This is actually Roman Leal in for Julio. Just one more follow-up on the Durbin issue. I think up until now, we've been focused on the large banks. But have you heard any rumblings or spoken to any of the smaller banks? I think that given that there -- especially those in the sub-$10 billion or in assets, they don't have any of these restrictions on ACH, et cetera, so they can offer a fairly more competitive product than a large bank could now given the final set of rules. Just curious to see if -- I mean, do you think that will -- would it be easier for you to partner with a smaller bank versus, say, a large bank?

Steven Streit

The answer is that partnering with a smaller bank wouldn't be helpful for certain kinds of features and services. And of course, if we're successful at getting our own Green Dot bank, that would certainly be a bank that would qualify into that exemption. But there are other banks who are experts in the prepaid industry, Bancorp and others that are small banks and many more are getting into the market. So we do tend to see a -- that's a good question, Roman. We do tend to see a frenzy of smaller banks that say, "Hey, Green Dot, can we help? Can we play? Can we be part of this?" And there may be opportunities there, but we're in no huge rush to do anything because we're exempted as it is today. So there will be more of a belt and suspenders kind of a move going forward, and we always look at developments in that way.

Operator

Our next question comes from the line of John Rowan with Sidoti & Company.

John Rowan - Sidoti & Company, LLC

John, do you have the average card lifetime?

John Keatley

Yes, we do. We disclosed it in our 10-K, I think, was the last time it was put out there of around 9 months, which is across all of our programs. That's the average life of the card that we disclosed for accounting purposes.

John Rowan - Sidoti & Company, LLC

But it hasn't -- has it changed at all from that 9 months, or do you not, not have that?

John Keatley

Not materially, no. It hasn't.

Steven Streit

Remember, we're a business of segments, right? So it's kind of when you put it all together as an average unless or how particularly indicative that is or helpful, but it is what it is.

John Rowan - Sidoti & Company, LLC

Okay. And what are the securities that you hold in your balance sheet?

John Keatley

They are highly liquid, short-term investments. I guess, we haven't shared a lot of detail on them. They grew to $40 million this quarter, and it's highly rated commercial paper, corporate bonds and treasuries is essentially what's in there.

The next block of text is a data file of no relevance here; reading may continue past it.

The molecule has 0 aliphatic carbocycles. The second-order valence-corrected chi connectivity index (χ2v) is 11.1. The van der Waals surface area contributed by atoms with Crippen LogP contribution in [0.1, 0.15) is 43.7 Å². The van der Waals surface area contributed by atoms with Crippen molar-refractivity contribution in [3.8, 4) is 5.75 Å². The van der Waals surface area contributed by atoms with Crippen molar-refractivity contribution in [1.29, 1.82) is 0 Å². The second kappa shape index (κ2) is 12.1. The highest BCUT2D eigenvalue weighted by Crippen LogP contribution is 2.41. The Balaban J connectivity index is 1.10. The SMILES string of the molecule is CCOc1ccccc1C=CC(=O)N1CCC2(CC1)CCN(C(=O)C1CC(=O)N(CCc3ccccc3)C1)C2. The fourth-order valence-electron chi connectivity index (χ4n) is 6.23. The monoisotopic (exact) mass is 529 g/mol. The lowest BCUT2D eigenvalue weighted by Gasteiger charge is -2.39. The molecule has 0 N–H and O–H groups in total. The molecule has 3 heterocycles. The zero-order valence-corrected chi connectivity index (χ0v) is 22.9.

John Rowan - Sidoti & Company, LLC

Okay. And just one last question. On the guidance, I mean, it shows $24 million for stock-based retailer compensation expense. It's obviously a lot higher than the run rate here for the quarter. Why is that number a $24 million? And is that what's used in the GAAP guidance of $39 million to $45 million?

John Keatley

Stock -- I'm sorry, where did -- which number are you referring to?

John Rowan - Sidoti & Company, LLC

I was referring to the $24 million of retail -- of stock-based retailer compensation expense.

John Keatley

Yes.

John Rowan - Sidoti & Company, LLC

[indiscernible] $24 million in the financial supplement.

John Keatley

Okay. Let me see. Yes, that sounds right.

John Rowan - Sidoti & Company, LLC

Why is that meaningfully higher than the run rate in the quarter here of $4.4 million?

John Keatley

Okay. So you're talking about the stock that we gave to Walmart?

John Rowan - Sidoti & Company, LLC

Yes, and just on the -- just looking at the financial supplement that you guys have out.

John Keatley

Sorry, but can you tell me which page you're on?

John Rowan - Sidoti & Company, LLC

Sorry. Give me one second. I actually printed out the one page. I think it's 22.

John Keatley

Okay. Yes, you know what, John, maybe I should follow up with you on that one. If you're talking about the stock-based retailer and incentive comp, that's just the vesting of the stock that we gave to Walmart, which vests each month based upon our stock price at the end of the month.

John Rowan - Sidoti & Company, LLC

No, I know. But it seems like the assumption there is for a $53 stock price where your stocks at $32. I just wanted to know if that's filtered into the net income guidance on the bottom of $39 million to $45 million?